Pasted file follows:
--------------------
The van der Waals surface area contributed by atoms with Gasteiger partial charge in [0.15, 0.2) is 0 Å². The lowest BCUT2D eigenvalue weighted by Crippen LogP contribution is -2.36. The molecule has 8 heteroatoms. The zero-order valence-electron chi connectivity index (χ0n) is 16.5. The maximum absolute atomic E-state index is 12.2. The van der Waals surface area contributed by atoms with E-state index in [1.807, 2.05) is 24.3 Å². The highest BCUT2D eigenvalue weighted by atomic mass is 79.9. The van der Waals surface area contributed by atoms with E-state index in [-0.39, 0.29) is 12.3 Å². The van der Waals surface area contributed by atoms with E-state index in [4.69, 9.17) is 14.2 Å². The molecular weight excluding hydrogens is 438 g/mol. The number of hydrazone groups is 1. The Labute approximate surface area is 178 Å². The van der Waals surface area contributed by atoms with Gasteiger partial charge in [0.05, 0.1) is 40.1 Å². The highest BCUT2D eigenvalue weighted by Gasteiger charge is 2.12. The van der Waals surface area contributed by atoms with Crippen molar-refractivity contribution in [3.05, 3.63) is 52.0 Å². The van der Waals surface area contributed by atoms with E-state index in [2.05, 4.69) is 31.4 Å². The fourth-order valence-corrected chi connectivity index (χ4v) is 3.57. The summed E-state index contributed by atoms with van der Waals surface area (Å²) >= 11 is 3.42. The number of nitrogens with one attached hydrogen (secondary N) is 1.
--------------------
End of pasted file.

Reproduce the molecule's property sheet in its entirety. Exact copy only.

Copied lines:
The van der Waals surface area contributed by atoms with Gasteiger partial charge in [0.15, 0.2) is 0 Å². The lowest BCUT2D eigenvalue weighted by Crippen LogP contribution is -2.36. The molecule has 8 heteroatoms. The zero-order valence-electron chi connectivity index (χ0n) is 16.5. The maximum absolute atomic E-state index is 12.2. The van der Waals surface area contributed by atoms with E-state index in [1.807, 2.05) is 24.3 Å². The highest BCUT2D eigenvalue weighted by atomic mass is 79.9. The van der Waals surface area contributed by atoms with E-state index in [-0.39, 0.29) is 12.3 Å². The van der Waals surface area contributed by atoms with E-state index in [4.69, 9.17) is 14.2 Å². The molecular weight excluding hydrogens is 438 g/mol. The number of hydrazone groups is 1. The Labute approximate surface area is 178 Å². The van der Waals surface area contributed by atoms with Gasteiger partial charge in [0.05, 0.1) is 40.1 Å². The highest BCUT2D eigenvalue weighted by Gasteiger charge is 2.12. The van der Waals surface area contributed by atoms with Crippen molar-refractivity contribution in [3.05, 3.63) is 52.0 Å². The van der Waals surface area contributed by atoms with E-state index in [2.05, 4.69) is 31.4 Å². The fourth-order valence-corrected chi connectivity index (χ4v) is 3.57. The summed E-state index contributed by atoms with van der Waals surface area (Å²) >= 11 is 3.42. The number of nitrogens with one attached hydrogen (secondary N) is 1.